Normans little shop had quickly evolved into a music enterprise, so it was time to move out and set up somewhere that could accommodate a bigger studio. A dingy disused engraving works tucked away in a back alley in Soho was chosen as it allowed a completely fresh start, allowing the Sheffield brothers to build something from scratch. The 5,000 square foot studio opened up in 1968 and quickly became a successful studio, one that many sought after for bringing their music and creativity to life.
Norman Sheffield’s Vision
Part of the attraction of Trident Studios to many musicians was this ethos of Normans, that the recording studio should be somewhere artists were encouraged to be creative. Artists were starting to tire of the regimented vibes, operations and engineers in white lab coats at other studios across London (we’re looking at you Abbey Road!) and needed somewhere that REALLY allowed them to let their creative juices flow. The Beatles jumped on this opportunity and recorded ‘Hey Jude’ there, thanks to Tridents recording equipment at the time being more advanced than the four track recorder at Abbey Road. The Beatles went on to record many tracks from the White Album here too.
Looking at the list of artists who recorded there, you can see why the studio was famed for its creative background. David Bowie, Elton John, Free, Thin Lizzy and Queen just to name a few have all recorded albums and singles there. Queen in particular had a strong relationship with Sheffield as he managed the band in their early days, with their first four albums being recorded at the studio. Trillion Video, a TV production arm of the business was created as Norman quickly saw that the music video was going to be the next big thing, with Bohemian Rhapsody being one of their most well-known videos.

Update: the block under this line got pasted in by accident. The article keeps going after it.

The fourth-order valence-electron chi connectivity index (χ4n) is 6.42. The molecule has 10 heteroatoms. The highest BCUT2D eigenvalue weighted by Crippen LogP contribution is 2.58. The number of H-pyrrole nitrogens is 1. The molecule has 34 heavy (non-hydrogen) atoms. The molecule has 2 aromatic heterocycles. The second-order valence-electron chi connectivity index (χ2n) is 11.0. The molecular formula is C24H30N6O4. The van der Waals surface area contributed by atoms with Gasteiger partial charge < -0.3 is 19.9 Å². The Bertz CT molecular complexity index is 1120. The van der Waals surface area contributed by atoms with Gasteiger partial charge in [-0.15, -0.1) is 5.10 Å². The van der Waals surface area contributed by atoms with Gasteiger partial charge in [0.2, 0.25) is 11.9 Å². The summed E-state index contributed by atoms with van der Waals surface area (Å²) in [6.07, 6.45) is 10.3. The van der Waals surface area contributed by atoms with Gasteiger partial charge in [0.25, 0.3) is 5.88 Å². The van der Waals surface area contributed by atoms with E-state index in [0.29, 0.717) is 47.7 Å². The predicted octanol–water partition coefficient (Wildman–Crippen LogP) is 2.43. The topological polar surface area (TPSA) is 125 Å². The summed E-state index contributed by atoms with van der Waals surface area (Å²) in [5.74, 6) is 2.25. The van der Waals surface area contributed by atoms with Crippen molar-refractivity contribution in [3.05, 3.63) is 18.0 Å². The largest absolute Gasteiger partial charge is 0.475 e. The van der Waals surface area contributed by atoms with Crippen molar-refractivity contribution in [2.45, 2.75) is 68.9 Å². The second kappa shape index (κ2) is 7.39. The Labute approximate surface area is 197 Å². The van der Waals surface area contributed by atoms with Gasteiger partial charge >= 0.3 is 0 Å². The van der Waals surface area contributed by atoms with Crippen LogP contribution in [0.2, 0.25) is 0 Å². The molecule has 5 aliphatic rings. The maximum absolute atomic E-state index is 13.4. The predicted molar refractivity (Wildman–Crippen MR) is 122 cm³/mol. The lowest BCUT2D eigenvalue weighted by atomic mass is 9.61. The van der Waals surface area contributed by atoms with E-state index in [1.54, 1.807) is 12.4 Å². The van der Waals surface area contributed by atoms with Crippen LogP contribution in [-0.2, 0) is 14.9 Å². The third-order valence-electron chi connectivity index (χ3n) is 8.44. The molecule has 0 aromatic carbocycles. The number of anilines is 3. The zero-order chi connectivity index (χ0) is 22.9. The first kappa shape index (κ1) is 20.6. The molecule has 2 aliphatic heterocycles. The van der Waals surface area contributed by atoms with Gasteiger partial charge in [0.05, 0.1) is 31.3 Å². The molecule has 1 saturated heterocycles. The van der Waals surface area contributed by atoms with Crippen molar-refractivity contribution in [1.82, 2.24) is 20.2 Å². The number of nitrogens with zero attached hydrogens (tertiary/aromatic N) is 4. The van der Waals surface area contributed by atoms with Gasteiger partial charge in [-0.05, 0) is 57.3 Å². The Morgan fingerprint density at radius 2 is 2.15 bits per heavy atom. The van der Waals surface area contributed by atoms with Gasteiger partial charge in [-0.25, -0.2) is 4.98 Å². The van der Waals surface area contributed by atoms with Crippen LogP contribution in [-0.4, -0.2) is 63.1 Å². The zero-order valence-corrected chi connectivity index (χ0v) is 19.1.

Key Equipment and Innovations
A feature synonymous with the studio is the ‘Trident Piano’, a handmade Bechstein grand piano over 100 years old often described as “the best rock and roll piano ever”. It was rented to the studio for over 20 years by the London music shop Samuels and was eventually bought by them in 1986. It was notoriously difficult to play because of its stiff hammers, meaning that they player had to really hit the keys to get something out of it. Despite this notoriety, the bright and crystal clear sound it delivered attracted loads of musicians and the piano now has a huge list of songs and albums including David Bowie's albums, 'Space Oddity' 'Hunky Dory' 'Ziggy Stardust' and 'Aladdin Sane', Queen's albums 'Queen' 'Queen II' 'Sheer Heart Attack' and Elton John's 'Goodbye Yellow Brick Road' 'Blue Moves' ' and 'A Single Man' albums. In May 2011 the piano went up for auction with a guide price of £300,000 - £400,000. Neither the purchaser or figure it sold for have ever been publicly revealed…